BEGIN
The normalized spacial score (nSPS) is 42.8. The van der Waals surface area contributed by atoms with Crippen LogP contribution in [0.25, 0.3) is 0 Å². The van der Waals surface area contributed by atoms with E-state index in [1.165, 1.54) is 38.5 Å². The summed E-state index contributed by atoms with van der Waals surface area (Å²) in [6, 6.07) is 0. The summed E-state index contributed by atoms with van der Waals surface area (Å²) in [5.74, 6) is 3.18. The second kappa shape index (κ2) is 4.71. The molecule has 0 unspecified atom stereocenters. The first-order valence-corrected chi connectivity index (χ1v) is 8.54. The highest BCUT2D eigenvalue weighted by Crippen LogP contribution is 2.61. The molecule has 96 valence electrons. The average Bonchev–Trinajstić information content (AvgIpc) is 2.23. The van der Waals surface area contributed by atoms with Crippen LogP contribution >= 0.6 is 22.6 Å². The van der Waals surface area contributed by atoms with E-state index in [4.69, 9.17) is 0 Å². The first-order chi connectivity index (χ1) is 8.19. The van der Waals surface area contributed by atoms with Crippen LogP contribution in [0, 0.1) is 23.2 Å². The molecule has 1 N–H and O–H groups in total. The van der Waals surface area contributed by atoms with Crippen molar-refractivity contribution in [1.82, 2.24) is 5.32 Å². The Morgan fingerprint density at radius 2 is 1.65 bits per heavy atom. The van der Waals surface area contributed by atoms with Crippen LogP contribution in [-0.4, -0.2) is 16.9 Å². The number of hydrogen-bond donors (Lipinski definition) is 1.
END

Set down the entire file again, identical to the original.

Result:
The normalized spacial score (nSPS) is 42.8. The van der Waals surface area contributed by atoms with Crippen LogP contribution in [0.25, 0.3) is 0 Å². The van der Waals surface area contributed by atoms with E-state index in [1.165, 1.54) is 38.5 Å². The summed E-state index contributed by atoms with van der Waals surface area (Å²) in [6, 6.07) is 0. The summed E-state index contributed by atoms with van der Waals surface area (Å²) in [5.74, 6) is 3.18. The second kappa shape index (κ2) is 4.71. The molecule has 0 unspecified atom stereocenters. The first-order valence-corrected chi connectivity index (χ1v) is 8.54. The highest BCUT2D eigenvalue weighted by Crippen LogP contribution is 2.61. The molecule has 96 valence electrons. The average Bonchev–Trinajstić information content (AvgIpc) is 2.23. The van der Waals surface area contributed by atoms with Crippen LogP contribution >= 0.6 is 22.6 Å². The van der Waals surface area contributed by atoms with E-state index in [4.69, 9.17) is 0 Å². The first-order chi connectivity index (χ1) is 8.19. The van der Waals surface area contributed by atoms with Crippen LogP contribution in [0, 0.1) is 23.2 Å². The molecule has 1 N–H and O–H groups in total. The van der Waals surface area contributed by atoms with Crippen molar-refractivity contribution in [1.82, 2.24) is 5.32 Å². The Morgan fingerprint density at radius 2 is 1.65 bits per heavy atom. The van der Waals surface area contributed by atoms with Crippen LogP contribution in [-0.4, -0.2) is 16.9 Å². The number of hydrogen-bond donors (Lipinski definition) is 1.